The most pervasive myth about transgender people — and the one myth that underpins much of the discrimination they face — is that they’re somehow confused or actively misleading others by identifying with a gender different from the one assigned to them at birth.
This misconception is “baffling to a lot of trans people,” Mara Keisling, a trans woman and executive director of the National Center for Transgender Equality, said. “We realize we’re among the few people who are really approaching things with full integrity and full transparency. We’re saying, ‘This is who I really am.’”
To understand why this is wrong, it’s first important to understand the concepts of gender identity and expression. Gender identity is someone’s personal identification as a man, woman, or a gender outside of societal norms. Gender expression refers to characteristics and behaviors a person identifies with that can be viewed as masculine, feminine, a mix of both, or neither.
The vast majority of Americans are cisgender, meaning they identify with the sex they were assigned at birth. Perhaps because of this — and because people who are not cisgender have been visible in the mainstream media only relatively recently — there’s an exposure gap for many Americans. For them, it can be difficult to understand how, for instance, a person born with a vagina and raised as a woman might identify as a man.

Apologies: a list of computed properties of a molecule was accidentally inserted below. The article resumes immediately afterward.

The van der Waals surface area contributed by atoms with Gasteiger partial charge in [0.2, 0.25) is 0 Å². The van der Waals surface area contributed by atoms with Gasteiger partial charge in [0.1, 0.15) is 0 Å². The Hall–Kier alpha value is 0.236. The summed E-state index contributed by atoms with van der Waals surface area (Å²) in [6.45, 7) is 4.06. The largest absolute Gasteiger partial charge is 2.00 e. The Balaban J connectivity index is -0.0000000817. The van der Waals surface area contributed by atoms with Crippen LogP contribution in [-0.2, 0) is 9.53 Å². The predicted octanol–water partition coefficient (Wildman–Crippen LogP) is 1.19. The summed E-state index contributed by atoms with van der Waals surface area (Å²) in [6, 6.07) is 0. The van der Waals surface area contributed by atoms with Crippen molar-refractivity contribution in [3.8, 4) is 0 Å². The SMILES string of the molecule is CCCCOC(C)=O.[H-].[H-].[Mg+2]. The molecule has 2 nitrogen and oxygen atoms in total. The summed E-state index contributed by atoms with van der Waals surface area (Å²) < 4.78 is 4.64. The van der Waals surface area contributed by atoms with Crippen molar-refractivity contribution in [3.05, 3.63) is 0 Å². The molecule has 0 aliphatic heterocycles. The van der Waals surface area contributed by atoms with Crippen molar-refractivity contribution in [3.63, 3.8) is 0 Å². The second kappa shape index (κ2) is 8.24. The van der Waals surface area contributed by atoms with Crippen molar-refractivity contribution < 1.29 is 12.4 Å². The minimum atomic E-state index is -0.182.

Lily Carollo, a trans writer, said she helps cisgender people expand their views on gender identity through a thought exercise that, if successful, conveys the feeling of being identified by others as the wrong gender. She begins by asking people if a huge sum of money would get them to physically transition to the opposite gender. Most people say no, she said, because they’d rather continue presenting themselves as the gender they were born as and identify with. “If you go into why they’re answering no, they’ll usually say that it wouldn’t feel right,” Carollo said. “That’s what you lock into. Take that sense and imagine if you had been born in the opposite body.”
Studies also support the concept of gender identity. Researchers at Boston University School of Medicine conducted a review of the current studies. They concluded that the available data suggests there’s a biological link to a person’s gender identity, indicating that trans people are essentially assigned genders at birth that don’t match their inherent, biologically set identity.
This evidence suggests that trans people aren’t trying to trick anyone or confused. They’re simply trying to be the people they’ve long felt they are.
If trans people were confused, one would expect a lot of regret among people who medically transition. But the research doesn’t show this happening: As Brynn Tannehill, director of advocacy at the LGBTQ group SPARTA, wrote in the Huffington Post, multiple studies show almost no trans people — at most 1 or 2 percent — report regret after they medically transition.
Despite the evidence, most trans advocates will almost always mention this myth — of trans people being confused or tricking others — as the biggest problem trans people face. “It’s creating a phobia,” said Angelica Ross, CEO of TransTech Social, a company that actively trains and hires trans people to provide them with job opportunities.
So this myth is a problem not just because trans people’s testimonies and available scientific evidence show it’s wrong, but because it also feeds into some of the discrimination trans people face.